On Being Sane In Insane Places Essay Help

On being sane in insane places - Rosenhan, D.L. (1973)

Have you ever had a reputation for something that you didn't like? Was it difficult to change people's minds? Have you ever made up your mind about a person before you've met them properly, based only on a rumour you've heard? We are all guilty of labelling people all the time. But what if you were labelled as 'insane'? How would you prove that you weren't mad?

Don't forget the second study...

Arguably the most ingenious and certainly the most mischievous part of Rosenhan's paper is the second study he reported, involving "a research and teaching hospital whose staff had heard these findings but doubted that such an error could occur in their hospital."

Don't forget this second study when discussing Rosenhan's conclusions and applications, as it shows that therapists' diagnosis can be manipulated the other way as well! When they are primed to be more careful, they can be made to make the opposite mistake that that they did in the first study.

This shows very clearly that the diagnosis of mental illness is hugely influenced by labelling, and that by altering the label that they are likely to give to a newly arrived patient, they could alter the disgnosis that they were likely to get. As Rosenhan is careful to point out, it does not imply that the doctors are hopeless, merely that the label makes a big difference to the diagnosis, and the second study is crucial in illustrating this conclusively.
The original study can be read here. 

The Holah site has a nice summary and evaluation of the study here. Then...

Test your knowledge:
Lewis Carroll - Alice in Wonderland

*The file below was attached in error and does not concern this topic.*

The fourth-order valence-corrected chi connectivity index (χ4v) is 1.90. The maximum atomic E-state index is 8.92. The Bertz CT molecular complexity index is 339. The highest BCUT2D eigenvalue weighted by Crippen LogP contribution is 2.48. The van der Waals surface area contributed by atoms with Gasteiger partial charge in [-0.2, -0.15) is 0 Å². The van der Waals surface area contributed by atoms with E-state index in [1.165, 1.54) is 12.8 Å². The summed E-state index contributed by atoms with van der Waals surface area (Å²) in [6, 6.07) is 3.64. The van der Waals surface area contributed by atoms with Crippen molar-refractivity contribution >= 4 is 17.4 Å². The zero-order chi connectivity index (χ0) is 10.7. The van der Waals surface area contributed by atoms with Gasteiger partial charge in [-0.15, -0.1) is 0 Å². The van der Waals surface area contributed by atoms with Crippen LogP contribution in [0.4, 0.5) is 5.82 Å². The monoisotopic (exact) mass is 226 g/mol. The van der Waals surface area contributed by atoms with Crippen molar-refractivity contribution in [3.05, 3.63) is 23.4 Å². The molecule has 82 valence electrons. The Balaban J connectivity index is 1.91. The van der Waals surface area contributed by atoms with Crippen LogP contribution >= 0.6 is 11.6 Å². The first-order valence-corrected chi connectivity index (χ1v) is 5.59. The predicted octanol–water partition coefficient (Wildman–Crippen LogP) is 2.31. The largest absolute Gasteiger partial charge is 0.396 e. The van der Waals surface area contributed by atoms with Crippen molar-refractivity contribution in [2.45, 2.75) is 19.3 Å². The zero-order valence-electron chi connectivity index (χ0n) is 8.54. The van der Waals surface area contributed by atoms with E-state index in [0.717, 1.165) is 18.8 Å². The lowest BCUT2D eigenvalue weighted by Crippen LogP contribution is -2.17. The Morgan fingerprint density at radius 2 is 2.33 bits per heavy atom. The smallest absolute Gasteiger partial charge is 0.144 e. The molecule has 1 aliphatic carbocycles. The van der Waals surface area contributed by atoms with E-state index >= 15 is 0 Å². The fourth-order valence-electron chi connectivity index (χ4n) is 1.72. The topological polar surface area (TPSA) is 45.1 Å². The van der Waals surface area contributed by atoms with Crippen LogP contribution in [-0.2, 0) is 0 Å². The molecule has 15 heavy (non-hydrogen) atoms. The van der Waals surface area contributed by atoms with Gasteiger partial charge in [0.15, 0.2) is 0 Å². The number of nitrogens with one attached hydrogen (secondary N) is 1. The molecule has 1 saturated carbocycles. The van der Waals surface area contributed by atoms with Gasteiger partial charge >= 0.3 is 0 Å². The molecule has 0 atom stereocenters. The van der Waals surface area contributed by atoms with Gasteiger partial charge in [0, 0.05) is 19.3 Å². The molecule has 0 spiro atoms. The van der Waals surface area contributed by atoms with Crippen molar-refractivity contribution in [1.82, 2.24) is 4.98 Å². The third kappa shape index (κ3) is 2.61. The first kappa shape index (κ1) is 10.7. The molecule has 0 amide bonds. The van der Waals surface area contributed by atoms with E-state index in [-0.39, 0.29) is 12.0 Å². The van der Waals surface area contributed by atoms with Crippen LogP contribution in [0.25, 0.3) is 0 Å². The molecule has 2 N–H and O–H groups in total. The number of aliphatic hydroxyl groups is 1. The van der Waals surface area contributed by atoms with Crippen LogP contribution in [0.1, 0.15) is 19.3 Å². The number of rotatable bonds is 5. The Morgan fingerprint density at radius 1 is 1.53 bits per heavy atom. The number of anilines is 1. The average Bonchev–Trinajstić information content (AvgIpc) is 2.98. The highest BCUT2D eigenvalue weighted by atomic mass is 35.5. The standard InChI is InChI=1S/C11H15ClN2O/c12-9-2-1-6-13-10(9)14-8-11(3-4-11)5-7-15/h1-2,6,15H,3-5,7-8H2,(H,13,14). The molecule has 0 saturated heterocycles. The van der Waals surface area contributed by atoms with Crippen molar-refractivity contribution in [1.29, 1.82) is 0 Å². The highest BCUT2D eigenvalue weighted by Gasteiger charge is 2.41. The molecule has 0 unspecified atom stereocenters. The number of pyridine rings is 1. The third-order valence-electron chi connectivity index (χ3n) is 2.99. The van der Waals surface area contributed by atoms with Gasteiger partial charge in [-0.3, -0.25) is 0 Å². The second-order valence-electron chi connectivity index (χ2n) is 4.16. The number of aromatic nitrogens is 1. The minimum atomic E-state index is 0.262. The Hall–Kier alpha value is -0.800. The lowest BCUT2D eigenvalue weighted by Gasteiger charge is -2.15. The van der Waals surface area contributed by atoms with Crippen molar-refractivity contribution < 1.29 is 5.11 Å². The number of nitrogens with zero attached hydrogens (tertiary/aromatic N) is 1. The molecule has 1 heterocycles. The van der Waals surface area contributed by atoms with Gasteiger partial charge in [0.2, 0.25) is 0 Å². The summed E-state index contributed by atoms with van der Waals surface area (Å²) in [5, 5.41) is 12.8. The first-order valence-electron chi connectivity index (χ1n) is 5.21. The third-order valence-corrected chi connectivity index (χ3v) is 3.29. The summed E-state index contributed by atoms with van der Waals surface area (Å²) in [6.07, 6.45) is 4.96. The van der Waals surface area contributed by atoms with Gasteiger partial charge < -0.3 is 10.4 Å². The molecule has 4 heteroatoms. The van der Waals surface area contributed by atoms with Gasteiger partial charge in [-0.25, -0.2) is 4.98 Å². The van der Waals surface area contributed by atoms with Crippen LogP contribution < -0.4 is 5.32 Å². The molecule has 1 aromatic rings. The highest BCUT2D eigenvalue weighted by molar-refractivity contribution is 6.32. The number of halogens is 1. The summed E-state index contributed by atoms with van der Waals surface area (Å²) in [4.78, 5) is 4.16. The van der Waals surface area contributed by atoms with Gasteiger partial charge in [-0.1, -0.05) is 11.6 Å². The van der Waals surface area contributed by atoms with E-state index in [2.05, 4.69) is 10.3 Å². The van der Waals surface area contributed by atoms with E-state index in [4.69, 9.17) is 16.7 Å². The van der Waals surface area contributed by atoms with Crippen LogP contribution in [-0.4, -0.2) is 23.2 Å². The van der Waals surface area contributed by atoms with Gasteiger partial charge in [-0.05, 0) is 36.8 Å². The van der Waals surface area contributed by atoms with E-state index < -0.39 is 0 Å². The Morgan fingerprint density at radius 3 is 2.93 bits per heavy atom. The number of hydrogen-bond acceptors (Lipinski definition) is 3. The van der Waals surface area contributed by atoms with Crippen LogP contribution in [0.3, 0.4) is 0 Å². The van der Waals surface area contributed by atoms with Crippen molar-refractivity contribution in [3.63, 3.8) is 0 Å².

Big Issue - The Individual Differences Approach

Assignment 1 - Alternative study - Rosenhan as an experiment

Rosenhan et al conducted a (naturalistic) participant observation. An alternative study method might have been to perform a laboratory experiment.

1. Describe types of observation in Psychology research. (5)

2. How could they have conducted an experiment with a similar aim, but in a lab? (10)

3. What would the advantages and disadvantages of such an experiment be, compared to the original? (10)

Write a description of the study, including the who, what, where and how. Submit it through the form on the home page. If you are really struggling to think of anything, a nice idea for an experiment is given in this Claudia Hammond 'Mind Changers' podcast for the BBC. Try to think of your own one first though!

Assignment 2 - You are the examiner

The document below is an essay written about the ecological validity of Rosenhan's study.

Read the essay and then use the mark scheme given to come up with a score for it. Post your score, plus a justification for your mark, in the appropriate document in the shared Google drive.
File Size: 56 kb
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"Relax ladies, I'm a scientist!" Participant observations throughout the ages

Rosenhan conducted a participant observation, where the researcher became a part of the group that they were observing. This is a very interesting technique, with some major advantages and disadvantages.
A nice summary of some of the reasons why participant observations are not used very frequently any more can be found here. The same blog (Mindhacks) also published this account of a hilarious participant observation from the 1930s where researchers hid under beds to listen to conversations!.


  • Able to obtain very detailed data, as the researcher has full access to the group being studied.


  • Very open to bias, as researchers may find themselves beginning to identify with the group.
  • Ethical issues to do with consent and protection from harm.


Watch the video, then complete the study description in as much detail as you can without notes.